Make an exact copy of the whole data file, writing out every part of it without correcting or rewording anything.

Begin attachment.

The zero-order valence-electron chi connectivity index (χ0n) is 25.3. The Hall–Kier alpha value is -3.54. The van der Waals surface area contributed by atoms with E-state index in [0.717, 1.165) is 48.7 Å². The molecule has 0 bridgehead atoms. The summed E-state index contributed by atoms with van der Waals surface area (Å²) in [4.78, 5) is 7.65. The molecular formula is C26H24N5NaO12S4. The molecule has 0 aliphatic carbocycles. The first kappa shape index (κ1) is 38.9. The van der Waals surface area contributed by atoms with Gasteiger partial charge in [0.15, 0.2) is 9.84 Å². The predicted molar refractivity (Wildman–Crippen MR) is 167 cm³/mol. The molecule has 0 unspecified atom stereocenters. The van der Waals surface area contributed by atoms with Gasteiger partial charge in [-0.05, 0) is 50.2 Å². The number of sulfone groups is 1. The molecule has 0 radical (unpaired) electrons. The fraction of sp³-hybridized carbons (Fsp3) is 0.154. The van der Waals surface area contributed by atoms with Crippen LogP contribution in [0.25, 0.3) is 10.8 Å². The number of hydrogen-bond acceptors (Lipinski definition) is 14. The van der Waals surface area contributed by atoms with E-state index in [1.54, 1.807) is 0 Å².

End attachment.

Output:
The zero-order valence-electron chi connectivity index (χ0n) is 25.3. The Hall–Kier alpha value is -3.54. The van der Waals surface area contributed by atoms with E-state index in [0.717, 1.165) is 48.7 Å². The molecule has 0 bridgehead atoms. The summed E-state index contributed by atoms with van der Waals surface area (Å²) in [4.78, 5) is 7.65. The molecular formula is C26H24N5NaO12S4. The molecule has 0 aliphatic carbocycles. The first kappa shape index (κ1) is 38.9. The van der Waals surface area contributed by atoms with Gasteiger partial charge in [0.15, 0.2) is 9.84 Å². The predicted molar refractivity (Wildman–Crippen MR) is 167 cm³/mol. The molecule has 0 unspecified atom stereocenters. The van der Waals surface area contributed by atoms with Gasteiger partial charge in [-0.05, 0) is 50.2 Å². The number of sulfone groups is 1. The molecule has 0 radical (unpaired) electrons. The fraction of sp³-hybridized carbons (Fsp3) is 0.154. The van der Waals surface area contributed by atoms with Crippen LogP contribution in [0.25, 0.3) is 10.8 Å². The number of hydrogen-bond acceptors (Lipinski definition) is 14. The van der Waals surface area contributed by atoms with E-state index in [1.54, 1.807) is 0 Å².